Muhammed Milham is the mayor of Halhoul, a West Bank town of mostly peasant farmers. In March 1979 the Israeli occupation authorities imposed a total curfew on the town for more than two weeks. The mayor here describes the events heading up to the curfew, its impact on the townspeople, and its implications for current Egyptian-Israeli negotiations over “autonomy.&rdquo The text is the edited transcript of an interview with Jim Zogby of the Palestine Human Rights Campaign in Washington, DC, in late April 1979.

On Thursday, March 15, the Israeli authorities imposed a 23-hour-a-day curfew on the town of Halhoul. It began like this.

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Beinin, Beers and Israel-Palestine in Cleveland

by Joshua Stacher | published March 18, 2015 - 3:20pm

MERIP contributing editor Joel Beinin came to Cleveland in early March to discuss the popular struggle against Israeli occupation in the West Bank as well as what was at stake in yesterday’s Israeli elections. His host was the Northeast Ohio Consortium on Middle East Studies (NOCMES). Beinin’s visit included an hour-long interview on “The Sound of Ideas” on WCPN, the local NPR affiliate in Cleveland, and lectures at Case Western Reserve and Kent State Universities.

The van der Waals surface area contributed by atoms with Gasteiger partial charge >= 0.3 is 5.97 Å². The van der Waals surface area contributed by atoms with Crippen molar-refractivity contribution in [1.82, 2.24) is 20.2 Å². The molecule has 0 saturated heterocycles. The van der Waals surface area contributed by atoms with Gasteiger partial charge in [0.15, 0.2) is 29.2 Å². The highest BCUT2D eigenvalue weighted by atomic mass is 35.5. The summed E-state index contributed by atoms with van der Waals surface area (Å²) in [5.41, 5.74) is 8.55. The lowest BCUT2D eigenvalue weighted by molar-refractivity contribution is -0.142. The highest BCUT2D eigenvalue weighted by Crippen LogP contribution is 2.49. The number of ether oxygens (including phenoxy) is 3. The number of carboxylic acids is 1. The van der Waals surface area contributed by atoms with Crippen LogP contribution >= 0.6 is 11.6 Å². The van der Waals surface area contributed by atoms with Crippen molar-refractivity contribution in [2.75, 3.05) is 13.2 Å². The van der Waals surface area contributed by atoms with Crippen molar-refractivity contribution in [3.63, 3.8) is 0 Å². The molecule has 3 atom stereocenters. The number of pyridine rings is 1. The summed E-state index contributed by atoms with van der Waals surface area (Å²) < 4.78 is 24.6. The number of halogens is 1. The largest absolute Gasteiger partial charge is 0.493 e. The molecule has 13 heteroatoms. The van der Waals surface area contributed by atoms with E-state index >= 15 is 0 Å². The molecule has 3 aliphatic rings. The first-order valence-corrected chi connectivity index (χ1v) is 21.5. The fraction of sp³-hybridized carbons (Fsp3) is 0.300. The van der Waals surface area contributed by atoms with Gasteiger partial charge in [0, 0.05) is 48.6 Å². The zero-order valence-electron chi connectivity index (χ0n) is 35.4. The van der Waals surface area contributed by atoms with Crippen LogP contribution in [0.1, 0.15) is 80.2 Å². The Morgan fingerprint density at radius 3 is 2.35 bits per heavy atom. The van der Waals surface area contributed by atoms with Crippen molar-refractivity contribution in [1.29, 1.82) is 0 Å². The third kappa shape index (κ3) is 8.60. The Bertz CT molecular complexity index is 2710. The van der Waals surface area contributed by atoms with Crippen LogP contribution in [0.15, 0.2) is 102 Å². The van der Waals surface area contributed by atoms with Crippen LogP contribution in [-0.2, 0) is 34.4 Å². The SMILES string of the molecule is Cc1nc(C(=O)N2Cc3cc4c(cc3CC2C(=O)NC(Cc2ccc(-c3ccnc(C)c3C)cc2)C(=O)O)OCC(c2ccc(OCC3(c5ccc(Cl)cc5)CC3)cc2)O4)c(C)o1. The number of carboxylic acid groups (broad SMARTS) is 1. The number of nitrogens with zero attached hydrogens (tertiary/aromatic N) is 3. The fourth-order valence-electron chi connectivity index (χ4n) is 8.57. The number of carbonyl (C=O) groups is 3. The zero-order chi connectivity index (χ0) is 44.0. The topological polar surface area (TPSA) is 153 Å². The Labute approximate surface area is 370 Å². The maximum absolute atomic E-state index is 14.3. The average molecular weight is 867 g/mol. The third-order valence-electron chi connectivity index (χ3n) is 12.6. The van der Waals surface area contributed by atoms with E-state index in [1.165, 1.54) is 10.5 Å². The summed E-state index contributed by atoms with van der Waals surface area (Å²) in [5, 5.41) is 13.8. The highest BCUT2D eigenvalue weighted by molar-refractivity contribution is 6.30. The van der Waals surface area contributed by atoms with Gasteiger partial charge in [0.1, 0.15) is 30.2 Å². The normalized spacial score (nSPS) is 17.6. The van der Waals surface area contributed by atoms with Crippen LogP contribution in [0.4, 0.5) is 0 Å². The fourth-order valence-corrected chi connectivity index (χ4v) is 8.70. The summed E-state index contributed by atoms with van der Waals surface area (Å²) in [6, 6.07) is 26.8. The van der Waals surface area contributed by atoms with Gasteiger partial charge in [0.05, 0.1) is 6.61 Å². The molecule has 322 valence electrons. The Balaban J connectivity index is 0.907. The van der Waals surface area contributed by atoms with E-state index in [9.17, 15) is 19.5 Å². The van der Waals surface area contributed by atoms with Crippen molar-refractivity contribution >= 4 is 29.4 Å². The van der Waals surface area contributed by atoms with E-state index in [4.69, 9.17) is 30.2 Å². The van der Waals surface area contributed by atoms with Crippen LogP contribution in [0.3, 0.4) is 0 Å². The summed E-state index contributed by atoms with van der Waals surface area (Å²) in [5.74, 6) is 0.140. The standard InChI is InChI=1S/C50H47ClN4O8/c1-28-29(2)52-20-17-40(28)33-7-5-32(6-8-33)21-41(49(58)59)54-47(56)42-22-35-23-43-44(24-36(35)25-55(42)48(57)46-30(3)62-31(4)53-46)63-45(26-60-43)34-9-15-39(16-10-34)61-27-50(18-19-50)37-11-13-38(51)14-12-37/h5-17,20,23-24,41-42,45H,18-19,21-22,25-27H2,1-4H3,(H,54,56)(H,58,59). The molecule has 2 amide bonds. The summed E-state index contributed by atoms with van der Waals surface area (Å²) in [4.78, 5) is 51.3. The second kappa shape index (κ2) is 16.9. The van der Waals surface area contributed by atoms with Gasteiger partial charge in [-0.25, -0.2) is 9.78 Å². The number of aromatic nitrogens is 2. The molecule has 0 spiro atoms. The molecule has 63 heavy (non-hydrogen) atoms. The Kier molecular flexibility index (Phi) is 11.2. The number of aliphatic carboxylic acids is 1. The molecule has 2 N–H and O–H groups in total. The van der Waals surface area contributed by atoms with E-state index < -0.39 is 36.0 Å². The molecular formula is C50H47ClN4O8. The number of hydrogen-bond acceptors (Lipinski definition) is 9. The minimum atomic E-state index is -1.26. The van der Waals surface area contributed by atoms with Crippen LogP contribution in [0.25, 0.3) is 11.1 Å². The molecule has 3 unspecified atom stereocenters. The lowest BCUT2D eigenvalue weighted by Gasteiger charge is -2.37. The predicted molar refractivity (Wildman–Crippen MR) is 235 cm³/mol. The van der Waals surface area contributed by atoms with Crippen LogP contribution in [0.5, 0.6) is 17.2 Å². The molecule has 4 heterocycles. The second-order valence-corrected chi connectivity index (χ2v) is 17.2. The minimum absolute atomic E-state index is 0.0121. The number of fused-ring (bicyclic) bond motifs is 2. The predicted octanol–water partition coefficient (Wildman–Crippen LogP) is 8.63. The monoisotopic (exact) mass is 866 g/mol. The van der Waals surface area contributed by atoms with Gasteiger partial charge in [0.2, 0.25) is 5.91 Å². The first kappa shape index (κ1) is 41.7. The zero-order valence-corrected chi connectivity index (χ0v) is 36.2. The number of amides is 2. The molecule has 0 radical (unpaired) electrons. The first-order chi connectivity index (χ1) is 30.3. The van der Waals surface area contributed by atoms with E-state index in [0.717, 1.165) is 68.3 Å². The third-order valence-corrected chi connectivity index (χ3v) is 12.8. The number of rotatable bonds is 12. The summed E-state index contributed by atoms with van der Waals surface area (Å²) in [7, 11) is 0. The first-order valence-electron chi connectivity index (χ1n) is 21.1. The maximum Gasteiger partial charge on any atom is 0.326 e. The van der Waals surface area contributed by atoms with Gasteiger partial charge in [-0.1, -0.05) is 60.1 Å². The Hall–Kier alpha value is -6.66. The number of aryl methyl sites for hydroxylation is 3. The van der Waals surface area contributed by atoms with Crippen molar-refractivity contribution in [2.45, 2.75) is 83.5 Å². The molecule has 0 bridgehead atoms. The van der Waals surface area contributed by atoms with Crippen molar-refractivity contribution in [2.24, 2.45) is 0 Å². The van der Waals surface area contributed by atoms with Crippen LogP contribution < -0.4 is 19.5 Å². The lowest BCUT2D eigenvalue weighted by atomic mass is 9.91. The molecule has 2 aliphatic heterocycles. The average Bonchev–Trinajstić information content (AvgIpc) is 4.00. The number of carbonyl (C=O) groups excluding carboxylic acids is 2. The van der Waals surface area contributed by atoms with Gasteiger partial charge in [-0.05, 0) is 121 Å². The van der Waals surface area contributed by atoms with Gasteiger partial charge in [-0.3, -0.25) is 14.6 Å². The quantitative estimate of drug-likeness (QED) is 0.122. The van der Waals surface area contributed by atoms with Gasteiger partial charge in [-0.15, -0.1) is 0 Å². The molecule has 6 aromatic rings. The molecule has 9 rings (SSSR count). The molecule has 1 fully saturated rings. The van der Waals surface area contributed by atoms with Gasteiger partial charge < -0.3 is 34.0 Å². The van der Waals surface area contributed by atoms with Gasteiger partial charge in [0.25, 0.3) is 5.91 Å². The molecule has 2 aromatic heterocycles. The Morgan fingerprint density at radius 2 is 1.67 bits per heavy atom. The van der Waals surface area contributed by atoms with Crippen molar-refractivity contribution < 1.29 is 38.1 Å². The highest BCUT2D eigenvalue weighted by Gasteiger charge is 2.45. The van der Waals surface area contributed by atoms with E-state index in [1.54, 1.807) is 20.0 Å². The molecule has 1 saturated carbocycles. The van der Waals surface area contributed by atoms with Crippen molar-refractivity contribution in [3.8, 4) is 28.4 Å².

Seltzer Colonialism

by Michael Fin , Callie Maidhof | published April 18, 2014

Early each morning, dozens of workers from Jaba’ walk up a narrow set of stairs with trash strewn on either side to reach a bus stop on Highway 60, which bisects the West Bank on its way from Nazareth to Beersheva. As they climb the stairs, the workers pass a tunnel that once allowed villagers convenient access to the highway, but which has been blocked by limestone boulders, dirt and rubble since the intifada of the early 2000s. At this bend in the road, nine miles northwest of Jerusalem, much of the horizon is defined by the 20-foot high concrete separation wall.